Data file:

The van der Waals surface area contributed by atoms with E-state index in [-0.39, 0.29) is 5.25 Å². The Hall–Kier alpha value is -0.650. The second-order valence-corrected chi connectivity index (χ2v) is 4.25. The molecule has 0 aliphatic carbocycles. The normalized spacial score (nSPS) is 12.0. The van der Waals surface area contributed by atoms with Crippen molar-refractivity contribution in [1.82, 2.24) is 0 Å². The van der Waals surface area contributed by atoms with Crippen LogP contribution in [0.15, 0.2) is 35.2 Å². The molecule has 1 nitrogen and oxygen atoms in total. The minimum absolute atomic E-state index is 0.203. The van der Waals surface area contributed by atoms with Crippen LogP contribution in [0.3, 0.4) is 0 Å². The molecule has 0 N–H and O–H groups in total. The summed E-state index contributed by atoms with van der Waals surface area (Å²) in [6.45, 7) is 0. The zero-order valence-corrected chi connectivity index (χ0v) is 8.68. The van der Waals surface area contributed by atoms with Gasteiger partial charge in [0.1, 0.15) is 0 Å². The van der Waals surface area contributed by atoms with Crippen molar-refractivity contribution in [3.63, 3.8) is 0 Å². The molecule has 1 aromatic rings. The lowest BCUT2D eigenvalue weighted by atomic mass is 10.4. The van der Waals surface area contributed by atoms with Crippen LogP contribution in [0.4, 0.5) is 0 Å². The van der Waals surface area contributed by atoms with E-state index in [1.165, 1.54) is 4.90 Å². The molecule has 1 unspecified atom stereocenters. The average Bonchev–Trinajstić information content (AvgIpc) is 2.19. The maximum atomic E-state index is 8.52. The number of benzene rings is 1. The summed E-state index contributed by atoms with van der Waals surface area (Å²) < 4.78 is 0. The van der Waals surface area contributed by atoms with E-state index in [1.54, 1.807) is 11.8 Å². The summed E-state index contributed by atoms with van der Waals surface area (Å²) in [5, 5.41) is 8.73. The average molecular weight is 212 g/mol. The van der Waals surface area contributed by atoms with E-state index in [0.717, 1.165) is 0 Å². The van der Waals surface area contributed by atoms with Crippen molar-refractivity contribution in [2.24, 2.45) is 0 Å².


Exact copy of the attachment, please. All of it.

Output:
The van der Waals surface area contributed by atoms with E-state index in [-0.39, 0.29) is 5.25 Å². The Hall–Kier alpha value is -0.650. The second-order valence-corrected chi connectivity index (χ2v) is 4.25. The molecule has 0 aliphatic carbocycles. The normalized spacial score (nSPS) is 12.0. The van der Waals surface area contributed by atoms with Crippen molar-refractivity contribution in [1.82, 2.24) is 0 Å². The van der Waals surface area contributed by atoms with Crippen LogP contribution in [0.15, 0.2) is 35.2 Å². The molecule has 1 nitrogen and oxygen atoms in total. The minimum absolute atomic E-state index is 0.203. The van der Waals surface area contributed by atoms with Crippen LogP contribution in [0.3, 0.4) is 0 Å². The molecule has 0 N–H and O–H groups in total. The summed E-state index contributed by atoms with van der Waals surface area (Å²) in [6.45, 7) is 0. The zero-order valence-corrected chi connectivity index (χ0v) is 8.68. The van der Waals surface area contributed by atoms with Gasteiger partial charge in [0.1, 0.15) is 0 Å². The van der Waals surface area contributed by atoms with Crippen molar-refractivity contribution in [3.63, 3.8) is 0 Å². The molecule has 1 aromatic rings. The lowest BCUT2D eigenvalue weighted by atomic mass is 10.4. The van der Waals surface area contributed by atoms with Crippen LogP contribution in [0.4, 0.5) is 0 Å². The van der Waals surface area contributed by atoms with E-state index in [1.165, 1.54) is 4.90 Å². The molecule has 1 unspecified atom stereocenters. The average Bonchev–Trinajstić information content (AvgIpc) is 2.19. The maximum atomic E-state index is 8.52. The number of benzene rings is 1. The summed E-state index contributed by atoms with van der Waals surface area (Å²) < 4.78 is 0. The van der Waals surface area contributed by atoms with E-state index in [1.54, 1.807) is 11.8 Å². The summed E-state index contributed by atoms with van der Waals surface area (Å²) in [5, 5.41) is 8.73. The average molecular weight is 212 g/mol. The van der Waals surface area contributed by atoms with E-state index in [0.717, 1.165) is 0 Å². The van der Waals surface area contributed by atoms with Crippen molar-refractivity contribution in [2.24, 2.45) is 0 Å².